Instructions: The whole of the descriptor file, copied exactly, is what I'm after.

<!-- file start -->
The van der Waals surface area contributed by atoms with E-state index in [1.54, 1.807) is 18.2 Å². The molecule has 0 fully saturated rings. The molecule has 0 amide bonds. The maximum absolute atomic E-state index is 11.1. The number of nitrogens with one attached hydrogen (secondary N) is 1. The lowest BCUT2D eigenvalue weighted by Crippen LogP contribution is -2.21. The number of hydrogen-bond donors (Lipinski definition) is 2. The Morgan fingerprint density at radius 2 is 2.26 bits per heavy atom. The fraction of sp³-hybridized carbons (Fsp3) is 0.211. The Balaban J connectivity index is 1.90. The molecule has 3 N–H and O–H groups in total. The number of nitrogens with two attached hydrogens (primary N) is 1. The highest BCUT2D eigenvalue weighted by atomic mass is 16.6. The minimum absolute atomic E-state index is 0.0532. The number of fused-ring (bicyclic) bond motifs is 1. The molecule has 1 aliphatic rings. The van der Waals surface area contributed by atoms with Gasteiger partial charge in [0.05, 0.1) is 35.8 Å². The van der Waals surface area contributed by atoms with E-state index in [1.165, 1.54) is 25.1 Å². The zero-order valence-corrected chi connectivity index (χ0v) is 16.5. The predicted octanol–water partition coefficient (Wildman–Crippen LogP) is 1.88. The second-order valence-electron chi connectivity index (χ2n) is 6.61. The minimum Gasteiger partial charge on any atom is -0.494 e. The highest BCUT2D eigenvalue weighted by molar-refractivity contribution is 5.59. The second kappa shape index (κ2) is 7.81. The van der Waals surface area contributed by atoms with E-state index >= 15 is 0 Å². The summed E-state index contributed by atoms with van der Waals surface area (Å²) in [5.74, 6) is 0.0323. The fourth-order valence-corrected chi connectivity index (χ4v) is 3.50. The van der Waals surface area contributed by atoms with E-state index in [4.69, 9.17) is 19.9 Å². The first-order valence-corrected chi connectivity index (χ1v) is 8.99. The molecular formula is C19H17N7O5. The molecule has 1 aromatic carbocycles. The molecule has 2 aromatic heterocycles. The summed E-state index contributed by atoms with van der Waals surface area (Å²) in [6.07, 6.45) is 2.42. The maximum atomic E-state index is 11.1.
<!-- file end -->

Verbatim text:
The van der Waals surface area contributed by atoms with E-state index in [1.54, 1.807) is 18.2 Å². The molecule has 0 fully saturated rings. The molecule has 0 amide bonds. The maximum absolute atomic E-state index is 11.1. The number of nitrogens with one attached hydrogen (secondary N) is 1. The lowest BCUT2D eigenvalue weighted by Crippen LogP contribution is -2.21. The number of hydrogen-bond donors (Lipinski definition) is 2. The Morgan fingerprint density at radius 2 is 2.26 bits per heavy atom. The fraction of sp³-hybridized carbons (Fsp3) is 0.211. The Balaban J connectivity index is 1.90. The molecule has 3 N–H and O–H groups in total. The number of nitrogens with two attached hydrogens (primary N) is 1. The highest BCUT2D eigenvalue weighted by atomic mass is 16.6. The minimum absolute atomic E-state index is 0.0532. The number of fused-ring (bicyclic) bond motifs is 1. The molecule has 1 aliphatic rings. The van der Waals surface area contributed by atoms with Gasteiger partial charge in [0.05, 0.1) is 35.8 Å². The van der Waals surface area contributed by atoms with E-state index in [1.165, 1.54) is 25.1 Å². The zero-order valence-corrected chi connectivity index (χ0v) is 16.5. The predicted octanol–water partition coefficient (Wildman–Crippen LogP) is 1.88. The second-order valence-electron chi connectivity index (χ2n) is 6.61. The minimum Gasteiger partial charge on any atom is -0.494 e. The highest BCUT2D eigenvalue weighted by molar-refractivity contribution is 5.59. The second kappa shape index (κ2) is 7.81. The van der Waals surface area contributed by atoms with E-state index >= 15 is 0 Å². The summed E-state index contributed by atoms with van der Waals surface area (Å²) in [5.74, 6) is 0.0323. The fourth-order valence-corrected chi connectivity index (χ4v) is 3.50. The van der Waals surface area contributed by atoms with E-state index in [4.69, 9.17) is 19.9 Å². The first-order valence-corrected chi connectivity index (χ1v) is 8.99. The molecular formula is C19H17N7O5. The molecule has 1 aromatic carbocycles. The molecule has 2 aromatic heterocycles. The summed E-state index contributed by atoms with van der Waals surface area (Å²) in [6.07, 6.45) is 2.42. The maximum atomic E-state index is 11.1.